Thursday, August 15, 2013

In G-d We Trust ?

There was once a rabbi that was talking between mincha and maariv about the importance of prayer and how that enables one to have a relationship with G-d. One of his congregants responded "enough about G-d -- let's start services".

That is not my favorite joke, but it highlights a sobering thought.

As we find ourselves in month of Elul, it is important to reassess our most important priorities. I think something that has got to be on this list is our relationship with G-d. In this case, I am also (although not exclusively) referring to the people that live committed lives as Orthodox Jews. We are so focused on keeping the the mitzvos (which is a wonderful thing), but do we think about who authored these laws and why we are engaged in them ?
We have to take a step back and realize how we got to this point. The Creator of the world created Man in order to have a relationship with Him and that we can be recipients of His kindness. The vehicle we have in our lives to have that connection is the Torah and Mitzvos (good deeds). Yet, sometime we are not focused on the ultimate goal which is obviously having a meaningful relationship with our Creator.

We are reminded of this every day during Elul at the conclusion of services. It is customary to recite Chapter 27 of Psalms. King David writes in this chapter " I have one request and that is what I truly desire: That I should dwell in house of G-d all the days of my life and see His pleasantness".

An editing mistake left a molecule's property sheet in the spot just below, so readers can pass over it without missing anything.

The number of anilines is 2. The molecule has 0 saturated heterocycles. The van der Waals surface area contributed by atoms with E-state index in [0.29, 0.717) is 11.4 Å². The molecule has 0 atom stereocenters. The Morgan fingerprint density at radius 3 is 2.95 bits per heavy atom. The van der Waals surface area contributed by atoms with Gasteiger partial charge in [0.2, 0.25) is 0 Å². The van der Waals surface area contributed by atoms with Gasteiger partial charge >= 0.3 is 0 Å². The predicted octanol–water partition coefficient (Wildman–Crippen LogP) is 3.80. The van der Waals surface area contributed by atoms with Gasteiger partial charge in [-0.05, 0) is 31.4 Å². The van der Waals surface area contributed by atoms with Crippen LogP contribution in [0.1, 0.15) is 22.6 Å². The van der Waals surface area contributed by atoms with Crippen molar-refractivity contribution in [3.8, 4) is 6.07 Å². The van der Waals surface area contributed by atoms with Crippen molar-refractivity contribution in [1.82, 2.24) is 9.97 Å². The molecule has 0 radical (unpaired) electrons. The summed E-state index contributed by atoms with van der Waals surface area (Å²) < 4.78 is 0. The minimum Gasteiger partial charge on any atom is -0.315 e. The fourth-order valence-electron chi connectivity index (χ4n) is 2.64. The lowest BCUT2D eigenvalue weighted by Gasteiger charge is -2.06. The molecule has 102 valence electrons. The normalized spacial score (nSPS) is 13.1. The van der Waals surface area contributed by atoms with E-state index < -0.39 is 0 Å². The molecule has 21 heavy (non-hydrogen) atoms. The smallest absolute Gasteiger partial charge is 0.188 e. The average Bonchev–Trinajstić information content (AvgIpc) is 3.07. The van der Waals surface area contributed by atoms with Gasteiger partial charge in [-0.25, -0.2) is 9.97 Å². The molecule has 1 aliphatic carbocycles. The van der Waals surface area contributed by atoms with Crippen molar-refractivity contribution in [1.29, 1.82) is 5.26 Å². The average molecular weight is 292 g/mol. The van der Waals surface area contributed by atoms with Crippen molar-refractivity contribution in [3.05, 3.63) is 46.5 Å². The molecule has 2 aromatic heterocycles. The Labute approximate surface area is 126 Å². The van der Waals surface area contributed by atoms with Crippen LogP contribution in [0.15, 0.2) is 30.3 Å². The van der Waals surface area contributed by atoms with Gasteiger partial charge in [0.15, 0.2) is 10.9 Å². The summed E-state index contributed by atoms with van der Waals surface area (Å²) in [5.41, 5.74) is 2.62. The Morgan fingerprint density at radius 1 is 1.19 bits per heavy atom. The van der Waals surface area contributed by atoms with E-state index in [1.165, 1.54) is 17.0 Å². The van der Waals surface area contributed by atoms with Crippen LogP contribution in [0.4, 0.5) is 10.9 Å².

The question that I have -- is that even on our radar screen? How prominent in our daily thoughts is this concept? When you consider doing a mitzva, is the G-d factor part of the equation? 

On occasion it is important to remind ourselves of the most important things in life. I think having this discussion is one of those topics.

Please share your thoughts.

1 comment:

  1. If the G-d factor is not part of our thought process when doing a mitzvah, then doing it must be just because it is considered socially correct. But to be socially correct it has to be for a purpose, otherwise, what would it matter? Do it – don’t do it, who cares? Dwell on what that purpose is, and the G-d factor moves to the forefront each and every time. To improve our relationship, we should seek to please Hashem and take a split second to recognize He was, is, and always will be everything. Even when it seems bad, it’s good, though our knowledge of how that can be is certainly lacking.

    Mitzvahs are derived from the Torah, and Torah encompasses all manner of perfection and quality to be found in the world … His world. If that’s not a G-d factor, what is?


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